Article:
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Huia O’Sullivan (Te Ātiawa ki Taranaki) has worked in youth development for more than 22 years and has a deep experience and understanding of the challenges that young people face in seizing educational and career opportunities. 

Huia says she is dedicated to a single purpose: to serve and advocate for young people while facilitating the process of them finding their own voices.

Huia has worked with Ngā Rangatahi Toa since 2016, first as its Director of Engagement and then as its Executive Director since 2018. In this role, she set about ensuring Ngā Rangatahi Toa was grounded te ao Māori. 

Working with schools, rangatahi and their whānau, the organisation aims to re-engage young people and develop a love of life-long learning that goes beyond the school walls. 

Using strength-based practice, Ngā Rangatahi Toa provides creative arts and wellbeing programmes to help connect rangatahi with purpose and direction, and to imagine a positive future for themselves. 

 Huia responds to three questions asked by Arts Access Aotearoa.

Q. Why was it important for Ngā Rangatahi Toa to embrace te ao Māori?

A. When I started as Executive Director, there was nothing in our practice that reflected our Māori name. There was no tikanga; no whānau-centred practice; and no standards of practice or governance embracing te ao Māori.

Carrying a Māori name comes with responsibilities and expectations. I am Māori, and I live in and by the ways of te ao Māori. It’s a term that embraces our language, customs and protocols, and identity.

Being grounded in te ao Māori is important, not only for the rangatahi and whānau we work with but also for us as kaimahi (staff) and pou ārahi (creative artists). We all need to see ourselves as integral to the world we live in. And we all need to feel validated and valued; that we’re contributing positively to the communities in which we move.

When we can see ourselves in this way and are enabled to practise our tikanga and kawa – we THRIVE.

Q. What were the key actions you took to ground the organisation in te ao Māori?

A. Having honest conversations with ourselves was – and remains – vital. Conversations about where we’re at on our journey; and whether the tikanga and processes we want to instil in staff have been done to the best of our abilities.

So for example, questioning whether we have the human resource and staff capability to run a powhiri when in reality, it could be a more informal mihi whakatau – and knowing that it is a fine option. 

Across all of our actions, we needed to ensure we weren’t always drawing on the same pool of people. That meant building the capacity of all of our staff.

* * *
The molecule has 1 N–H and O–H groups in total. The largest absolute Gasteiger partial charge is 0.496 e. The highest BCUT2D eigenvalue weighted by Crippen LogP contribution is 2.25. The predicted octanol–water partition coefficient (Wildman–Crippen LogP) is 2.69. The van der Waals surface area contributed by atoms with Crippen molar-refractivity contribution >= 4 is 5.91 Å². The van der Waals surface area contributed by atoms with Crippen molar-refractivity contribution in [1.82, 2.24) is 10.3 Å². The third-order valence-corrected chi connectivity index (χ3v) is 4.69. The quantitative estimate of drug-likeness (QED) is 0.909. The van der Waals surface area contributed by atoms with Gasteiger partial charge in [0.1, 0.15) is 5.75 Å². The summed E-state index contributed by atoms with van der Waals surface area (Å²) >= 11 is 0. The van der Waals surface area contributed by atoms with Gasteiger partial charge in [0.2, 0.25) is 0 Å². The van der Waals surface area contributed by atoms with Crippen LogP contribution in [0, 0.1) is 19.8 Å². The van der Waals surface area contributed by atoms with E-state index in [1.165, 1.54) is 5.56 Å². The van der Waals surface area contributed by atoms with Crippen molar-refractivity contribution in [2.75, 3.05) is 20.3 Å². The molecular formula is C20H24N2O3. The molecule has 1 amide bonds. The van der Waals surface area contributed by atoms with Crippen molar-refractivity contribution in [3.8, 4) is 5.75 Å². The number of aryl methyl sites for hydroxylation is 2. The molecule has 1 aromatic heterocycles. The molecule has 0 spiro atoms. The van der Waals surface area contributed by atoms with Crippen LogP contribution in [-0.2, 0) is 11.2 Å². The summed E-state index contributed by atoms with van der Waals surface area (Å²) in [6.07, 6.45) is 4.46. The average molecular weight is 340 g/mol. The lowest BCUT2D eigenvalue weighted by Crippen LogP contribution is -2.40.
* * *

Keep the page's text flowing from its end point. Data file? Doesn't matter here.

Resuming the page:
It’s important that all staff are engaged and feel comfortable embracing te ao Maori. Here’s just one example: knowing more than one waiata and also understanding which waiata are appropriate for each event. 

 Here are some of the key steps we took and continue to take:

  • We set up a close circle of tikanga advisors to support our board, staff and daily operations until we were able to embed processes and practices for ourselves. This circle of advisors continues to supports us.
  • Alongside our tikanga advisors, we identified and appointed suitable board members, who all felt confident operating within the values of te ao Māori and holding that space, when necessary.
  • The new board then put in place our strategic direction and values. This process took  a couple of years but we have a strong, committed  board, who always attend our events to support our rangatahi.
  • We ensure that staff and board are role models to our rangatahi so they can see, feel and hear our own personal journeys of reconnecting to tikanga and our reo. This helps them find their own pathway.
  • We encourage and enable everyone in our community, myself included, to be unapologetic. 

Q. What’s been the impact of these actions?

We go from strength to strength and te ao Māori is our superpower! It’s enabled our rangatahi to find their connection to their own culture, regardless of what that is, and amplify their voice through their identity.

 Other positive things:

  • We share a close level of vulnerability and deep understanding with each other and our community.
  • We are able to support our toi Māori across Tāmaki Makaurau, and be  stronger as we understand our place and our collective contribution to Tāmaki Makaurau, toi Māori and education.

Huia O’Sullivan: embracing te ao Māori

 
 

Ministry for Culture and Heritage link

Arts Access Aotearoa link

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